(May 2003)

Luigi Pagliarini1,2,3

1Maersk Mc-Kinney Moller Institute for Production Technology
University of Southern Denmark, Campusvej 55, 5230 Odense M., Denmark

2 Academy of Fine Arts,
via di Ripetta 222, 00186 Rome, Italy

3 Laboratory of Cognitive Technology
Department of Psychology, Second University of Naples, Italy


The electronic art piece CyberInfinity (May 2003) is one of a series of studies finalized to the realization of LifeGrabber. It well resemble the author's continuous research for new, computer and A.I. based, languages. Technically speaking, CyberInfinity is an Artificial Life software that take the shpe of a real time music visualisator. This program analyses, run-time, input coming from wave sound files and, somehow, translate it into geometrical images that can be either drawn on a computer screen or projected. It operates in the following way. The software starts by detecting the number and the names of ".WAV" format files located in its own directory. After that, the program begins loading such musical files, one after the other, and besides playing them it turns their sound into graphics. As for any sound visualizator, the images produced by CyberInfinity depend upon the sound waves through the time. Nevertheless, differently from any ordinary visualizator, calculations are not based on a specific function but, on the countrary, sound analysis is processed by a population of agents.

Figure 1
CyberInfinity - "Box" - Screenshot
(Copyright: Pagliarini 2003)

The population of agents at the basis of the software, that is conceived in an Alife fashion technique [1,2,3], analysis a portion of the sound wave at the time by passing a sub-portion of it to each agent. A single agent consists of a rectangle that has a specific colour, dimensions and drawing method. Moreover, each agent has a particular motion. All of these characteristics are influenced, run time, by information coming from the audio board. It happens that, for each cycle of the algorithm, once an agent has received input from the sound wave flowing, modifies itself according to it and, after that, it is drawn on the screen. Agents might be drawn in two different ways, either by drawing upon the pre-existing portion of screen - see Figure 1 - or overwriting (i.e.: erasing the past graphical information) - see Figure 2. In this way, for each screenshot, the resulting picture is at the same time a track of present, past, and future (indeed, the audio information, such as music waves frequency and amplitude, can also be computed in advance).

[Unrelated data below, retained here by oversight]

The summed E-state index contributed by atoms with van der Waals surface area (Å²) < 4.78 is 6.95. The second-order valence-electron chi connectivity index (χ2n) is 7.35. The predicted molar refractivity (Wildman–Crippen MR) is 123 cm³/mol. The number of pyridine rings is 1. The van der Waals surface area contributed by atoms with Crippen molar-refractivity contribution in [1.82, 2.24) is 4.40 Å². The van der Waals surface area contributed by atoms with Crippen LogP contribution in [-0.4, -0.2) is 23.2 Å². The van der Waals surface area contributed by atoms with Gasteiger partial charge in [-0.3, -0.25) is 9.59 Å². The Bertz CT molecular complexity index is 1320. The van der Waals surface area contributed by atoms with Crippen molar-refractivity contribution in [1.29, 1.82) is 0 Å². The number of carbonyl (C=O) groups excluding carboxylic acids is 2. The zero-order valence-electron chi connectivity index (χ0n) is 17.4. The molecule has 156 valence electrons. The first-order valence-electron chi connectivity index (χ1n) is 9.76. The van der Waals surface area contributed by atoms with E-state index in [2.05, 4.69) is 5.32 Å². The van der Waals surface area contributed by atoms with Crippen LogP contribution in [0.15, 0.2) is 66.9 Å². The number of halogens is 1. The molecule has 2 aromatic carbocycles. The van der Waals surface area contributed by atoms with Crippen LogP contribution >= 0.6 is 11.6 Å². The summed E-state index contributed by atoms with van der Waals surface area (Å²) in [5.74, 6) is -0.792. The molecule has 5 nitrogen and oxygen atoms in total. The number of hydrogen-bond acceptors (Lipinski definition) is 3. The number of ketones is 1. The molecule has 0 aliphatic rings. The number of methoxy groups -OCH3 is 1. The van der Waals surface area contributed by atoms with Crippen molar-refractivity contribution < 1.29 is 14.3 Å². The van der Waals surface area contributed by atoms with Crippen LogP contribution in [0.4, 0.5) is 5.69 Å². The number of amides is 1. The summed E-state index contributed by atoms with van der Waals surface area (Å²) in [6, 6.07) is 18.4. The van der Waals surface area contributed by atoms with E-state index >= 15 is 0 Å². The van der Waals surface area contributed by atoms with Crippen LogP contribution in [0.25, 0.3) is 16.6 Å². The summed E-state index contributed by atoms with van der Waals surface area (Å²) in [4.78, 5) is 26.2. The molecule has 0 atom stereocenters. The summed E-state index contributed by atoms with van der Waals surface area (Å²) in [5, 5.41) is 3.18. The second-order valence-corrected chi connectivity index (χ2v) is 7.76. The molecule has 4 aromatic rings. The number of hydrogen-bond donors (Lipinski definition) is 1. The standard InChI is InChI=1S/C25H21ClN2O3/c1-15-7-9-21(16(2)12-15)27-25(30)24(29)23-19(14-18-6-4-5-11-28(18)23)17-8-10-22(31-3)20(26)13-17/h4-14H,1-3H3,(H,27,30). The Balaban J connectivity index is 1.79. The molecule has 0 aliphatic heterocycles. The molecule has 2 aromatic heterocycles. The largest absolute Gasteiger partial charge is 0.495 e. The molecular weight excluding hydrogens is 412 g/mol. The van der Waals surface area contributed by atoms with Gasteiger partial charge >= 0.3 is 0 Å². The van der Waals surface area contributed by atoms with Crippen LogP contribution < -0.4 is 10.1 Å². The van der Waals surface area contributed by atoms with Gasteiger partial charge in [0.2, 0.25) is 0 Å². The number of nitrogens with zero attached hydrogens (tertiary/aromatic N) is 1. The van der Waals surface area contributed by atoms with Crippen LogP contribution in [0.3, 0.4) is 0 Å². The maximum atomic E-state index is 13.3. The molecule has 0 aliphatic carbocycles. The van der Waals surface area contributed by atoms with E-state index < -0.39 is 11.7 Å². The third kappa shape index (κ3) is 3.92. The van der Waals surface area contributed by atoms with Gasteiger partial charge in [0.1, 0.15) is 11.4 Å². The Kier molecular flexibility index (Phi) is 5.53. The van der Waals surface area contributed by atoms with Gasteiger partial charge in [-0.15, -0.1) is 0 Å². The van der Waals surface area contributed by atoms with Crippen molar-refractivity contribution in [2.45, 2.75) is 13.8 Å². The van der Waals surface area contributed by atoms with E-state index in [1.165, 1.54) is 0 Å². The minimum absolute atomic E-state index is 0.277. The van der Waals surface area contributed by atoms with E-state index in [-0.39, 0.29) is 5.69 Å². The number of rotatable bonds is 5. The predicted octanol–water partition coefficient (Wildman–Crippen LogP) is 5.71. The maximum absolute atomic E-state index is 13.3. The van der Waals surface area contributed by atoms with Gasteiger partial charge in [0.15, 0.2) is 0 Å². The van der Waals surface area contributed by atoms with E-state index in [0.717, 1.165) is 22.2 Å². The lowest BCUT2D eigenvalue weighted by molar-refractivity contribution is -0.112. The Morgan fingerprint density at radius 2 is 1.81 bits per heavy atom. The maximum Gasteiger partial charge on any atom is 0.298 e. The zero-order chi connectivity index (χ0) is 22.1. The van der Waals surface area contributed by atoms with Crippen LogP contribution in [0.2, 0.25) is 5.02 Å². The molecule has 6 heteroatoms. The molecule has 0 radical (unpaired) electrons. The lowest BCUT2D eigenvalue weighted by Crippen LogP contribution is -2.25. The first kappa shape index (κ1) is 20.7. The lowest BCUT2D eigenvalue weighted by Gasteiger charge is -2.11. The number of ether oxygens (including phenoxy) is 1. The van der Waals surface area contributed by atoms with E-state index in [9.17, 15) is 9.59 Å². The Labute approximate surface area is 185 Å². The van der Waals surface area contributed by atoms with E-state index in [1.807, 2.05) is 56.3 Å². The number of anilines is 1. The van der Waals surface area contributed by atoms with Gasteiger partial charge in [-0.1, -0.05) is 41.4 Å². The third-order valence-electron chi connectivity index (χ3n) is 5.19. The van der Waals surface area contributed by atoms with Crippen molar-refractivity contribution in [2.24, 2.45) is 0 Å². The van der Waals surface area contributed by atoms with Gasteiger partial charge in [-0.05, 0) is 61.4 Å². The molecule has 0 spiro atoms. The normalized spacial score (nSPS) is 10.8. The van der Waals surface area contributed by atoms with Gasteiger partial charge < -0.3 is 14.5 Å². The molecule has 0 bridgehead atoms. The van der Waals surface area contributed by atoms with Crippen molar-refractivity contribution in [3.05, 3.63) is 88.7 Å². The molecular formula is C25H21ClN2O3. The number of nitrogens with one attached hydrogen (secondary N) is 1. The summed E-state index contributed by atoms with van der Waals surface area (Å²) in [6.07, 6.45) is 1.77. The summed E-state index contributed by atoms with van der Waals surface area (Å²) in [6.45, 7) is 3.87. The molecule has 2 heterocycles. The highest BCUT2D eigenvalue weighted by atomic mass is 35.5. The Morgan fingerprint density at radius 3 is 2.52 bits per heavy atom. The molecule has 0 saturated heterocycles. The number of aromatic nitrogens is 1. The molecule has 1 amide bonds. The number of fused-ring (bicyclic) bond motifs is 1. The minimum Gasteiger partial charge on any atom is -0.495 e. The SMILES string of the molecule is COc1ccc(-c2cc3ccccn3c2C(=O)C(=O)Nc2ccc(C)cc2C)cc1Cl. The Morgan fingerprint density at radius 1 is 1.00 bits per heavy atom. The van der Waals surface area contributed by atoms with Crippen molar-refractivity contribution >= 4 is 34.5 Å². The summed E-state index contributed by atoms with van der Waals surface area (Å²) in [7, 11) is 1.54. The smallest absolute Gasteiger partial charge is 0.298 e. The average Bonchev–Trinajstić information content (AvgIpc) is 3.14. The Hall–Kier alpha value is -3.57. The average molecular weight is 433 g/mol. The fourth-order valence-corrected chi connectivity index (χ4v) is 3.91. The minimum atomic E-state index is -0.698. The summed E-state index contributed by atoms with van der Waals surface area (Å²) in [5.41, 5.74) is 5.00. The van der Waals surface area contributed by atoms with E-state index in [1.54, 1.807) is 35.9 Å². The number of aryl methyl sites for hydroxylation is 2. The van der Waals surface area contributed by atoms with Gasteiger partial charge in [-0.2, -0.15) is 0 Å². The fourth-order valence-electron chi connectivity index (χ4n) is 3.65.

Figure 2
CyberInfinity - "Cage" - Screenshot
(Copyright: Pagliarini 2003)

The combination of our two variables, frequency and amplitude of sound wave, through the time, dimensioned in past, present and future, affects the following graphical criteria:   a) Agents drawing method;   b) Agents width and height;   c) Agents motion direction.
Moreover, while moving, if agents two (or more) collide they open a discussion about colors, dimensions and etc. [4] that will make them to influence, each others. This "social" mechanism ensure that the resulting final image painted on the screen does never reach a saturation and is always balanced in colors and shape.
Finally, the whole "world" picture moves within the screen. This is done by calculating the whole population motion weighted by agents'size and filling. The resulting scenario is very dynamic and furnishes an unique picture at any given moment for any piece of music, in the author's typical AliveArt [5] fashion.

  [1] Langton, C.G. Artificial Life. In L. Nadel e D. Stein (ed.) Lectures in Complex System, SFI Studies in the Sciences of Complexity, Lect. Vol. IV, Reading MA, 1992.
  [2] Sims, K. Artificial Evolution for Computer Graphics. Computer Graphics 25, 4, 319-328. 1991
  [3] Lund, H. H., Pagliarini, L., and Miglino, O. Artistic Design with Genetic Algorithms and Neural Networks. In J. T. Alander (Ed.) Proceedings of 1NWGA, Vaasa University, Vaasa. (1995-a).
  [4] Spina, A., Pagliarini,L., Globalization: tra arte scienza e società. In Rivista di Psicologia dell'Arte Anno XII, n.12, 87-92. Roma, Dec. 2001
  [5] Pagliarini L., Locardi C., Vucic, V. Toward Alive Art. In Proceedings of Virtual Worlds 2000. Second International Conference, J.C. Heudin (Ed.) Springer-Verlag Press (2000).

Two videos

Luigi Pagliarini is:
 - Professor of Machine Psychology at the Academy of Fine Art of Rome.
 - Professor of Techniques of Multimedia Programming at the Second University of Naples, Psychology Faculty.
 - Lecturer of Robots and Dynamic Systems Interfaces at the Maersk Institute, University of Southern Denmark.
 - Board Commitee of Rivista di Psicologia dell'Arte.
 - Executive Member of the Co-Operative Project Inserm (France) - CNR (Italy) for Biomedical Research.
 - Executive Member of the RoboCup Junior International Committee.
 - Member of the International Artistic Commission Vivaria.
 - Member and Collaborator of G.R.A.L. (Research Group on Artificial Life, C.N.R. - Italia).
 - Member of EvoNet (European Network on Evolutionary Computation).